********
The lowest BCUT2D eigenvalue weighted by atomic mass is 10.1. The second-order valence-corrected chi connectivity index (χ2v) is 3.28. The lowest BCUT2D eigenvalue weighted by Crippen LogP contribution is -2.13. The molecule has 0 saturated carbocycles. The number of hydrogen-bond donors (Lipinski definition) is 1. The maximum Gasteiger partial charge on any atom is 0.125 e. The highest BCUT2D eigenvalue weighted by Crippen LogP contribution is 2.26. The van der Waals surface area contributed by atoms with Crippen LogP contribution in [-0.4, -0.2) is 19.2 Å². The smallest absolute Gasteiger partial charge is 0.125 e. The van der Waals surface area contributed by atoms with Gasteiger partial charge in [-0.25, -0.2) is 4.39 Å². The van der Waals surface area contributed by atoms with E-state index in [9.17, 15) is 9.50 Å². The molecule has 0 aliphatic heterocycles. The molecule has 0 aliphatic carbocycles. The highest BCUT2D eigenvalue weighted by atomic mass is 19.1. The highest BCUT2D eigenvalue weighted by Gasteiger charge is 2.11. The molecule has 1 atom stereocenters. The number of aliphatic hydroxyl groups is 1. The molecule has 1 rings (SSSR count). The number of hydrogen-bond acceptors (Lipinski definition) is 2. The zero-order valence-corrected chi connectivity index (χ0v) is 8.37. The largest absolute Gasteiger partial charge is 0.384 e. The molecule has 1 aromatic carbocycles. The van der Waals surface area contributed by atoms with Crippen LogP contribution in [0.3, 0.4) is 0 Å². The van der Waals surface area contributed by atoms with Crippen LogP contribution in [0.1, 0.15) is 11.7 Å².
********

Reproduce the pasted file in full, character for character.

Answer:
The lowest BCUT2D eigenvalue weighted by atomic mass is 10.1. The second-order valence-corrected chi connectivity index (χ2v) is 3.28. The lowest BCUT2D eigenvalue weighted by Crippen LogP contribution is -2.13. The molecule has 0 saturated carbocycles. The number of hydrogen-bond donors (Lipinski definition) is 1. The maximum Gasteiger partial charge on any atom is 0.125 e. The highest BCUT2D eigenvalue weighted by Crippen LogP contribution is 2.26. The van der Waals surface area contributed by atoms with Crippen LogP contribution in [-0.4, -0.2) is 19.2 Å². The smallest absolute Gasteiger partial charge is 0.125 e. The van der Waals surface area contributed by atoms with Gasteiger partial charge in [-0.25, -0.2) is 4.39 Å². The van der Waals surface area contributed by atoms with E-state index in [9.17, 15) is 9.50 Å². The molecule has 0 aliphatic heterocycles. The molecule has 0 aliphatic carbocycles. The highest BCUT2D eigenvalue weighted by atomic mass is 19.1. The highest BCUT2D eigenvalue weighted by Gasteiger charge is 2.11. The molecule has 1 atom stereocenters. The number of aliphatic hydroxyl groups is 1. The molecule has 1 rings (SSSR count). The number of hydrogen-bond acceptors (Lipinski definition) is 2. The zero-order valence-corrected chi connectivity index (χ0v) is 8.37. The largest absolute Gasteiger partial charge is 0.384 e. The molecule has 1 aromatic carbocycles. The van der Waals surface area contributed by atoms with Crippen LogP contribution in [0.3, 0.4) is 0 Å². The van der Waals surface area contributed by atoms with Crippen LogP contribution in [0.1, 0.15) is 11.7 Å².